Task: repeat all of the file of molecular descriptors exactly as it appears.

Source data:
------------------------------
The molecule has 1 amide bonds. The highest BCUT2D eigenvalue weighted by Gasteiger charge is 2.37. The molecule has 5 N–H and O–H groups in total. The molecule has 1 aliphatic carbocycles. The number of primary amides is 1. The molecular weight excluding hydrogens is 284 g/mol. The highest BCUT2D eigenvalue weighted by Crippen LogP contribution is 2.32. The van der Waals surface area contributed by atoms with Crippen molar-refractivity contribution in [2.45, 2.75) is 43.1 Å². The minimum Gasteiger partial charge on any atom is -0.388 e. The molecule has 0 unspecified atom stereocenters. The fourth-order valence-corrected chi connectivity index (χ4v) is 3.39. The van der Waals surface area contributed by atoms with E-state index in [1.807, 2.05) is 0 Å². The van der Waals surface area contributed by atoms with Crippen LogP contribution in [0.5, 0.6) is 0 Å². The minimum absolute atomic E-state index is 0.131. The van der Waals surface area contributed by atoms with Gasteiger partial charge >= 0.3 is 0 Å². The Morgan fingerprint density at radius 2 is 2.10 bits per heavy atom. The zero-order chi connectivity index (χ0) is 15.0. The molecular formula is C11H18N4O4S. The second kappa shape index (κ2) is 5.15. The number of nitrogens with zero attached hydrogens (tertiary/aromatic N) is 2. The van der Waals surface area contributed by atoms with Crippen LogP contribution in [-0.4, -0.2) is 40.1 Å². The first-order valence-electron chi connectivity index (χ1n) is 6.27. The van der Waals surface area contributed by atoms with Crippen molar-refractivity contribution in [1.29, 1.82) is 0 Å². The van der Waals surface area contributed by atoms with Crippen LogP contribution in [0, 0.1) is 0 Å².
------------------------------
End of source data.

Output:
The molecule has 1 amide bonds. The highest BCUT2D eigenvalue weighted by Gasteiger charge is 2.37. The molecule has 5 N–H and O–H groups in total. The molecule has 1 aliphatic carbocycles. The number of primary amides is 1. The molecular weight excluding hydrogens is 284 g/mol. The highest BCUT2D eigenvalue weighted by Crippen LogP contribution is 2.32. The van der Waals surface area contributed by atoms with Crippen molar-refractivity contribution in [2.45, 2.75) is 43.1 Å². The minimum Gasteiger partial charge on any atom is -0.388 e. The molecule has 0 unspecified atom stereocenters. The fourth-order valence-corrected chi connectivity index (χ4v) is 3.39. The van der Waals surface area contributed by atoms with E-state index in [1.807, 2.05) is 0 Å². The van der Waals surface area contributed by atoms with Crippen LogP contribution in [0.5, 0.6) is 0 Å². The minimum absolute atomic E-state index is 0.131. The van der Waals surface area contributed by atoms with Gasteiger partial charge >= 0.3 is 0 Å². The Morgan fingerprint density at radius 2 is 2.10 bits per heavy atom. The zero-order chi connectivity index (χ0) is 15.0. The molecular formula is C11H18N4O4S. The second kappa shape index (κ2) is 5.15. The number of nitrogens with zero attached hydrogens (tertiary/aromatic N) is 2. The van der Waals surface area contributed by atoms with Crippen LogP contribution in [-0.4, -0.2) is 40.1 Å². The first-order valence-electron chi connectivity index (χ1n) is 6.27. The van der Waals surface area contributed by atoms with Crippen molar-refractivity contribution in [1.29, 1.82) is 0 Å². The van der Waals surface area contributed by atoms with Crippen LogP contribution in [0, 0.1) is 0 Å².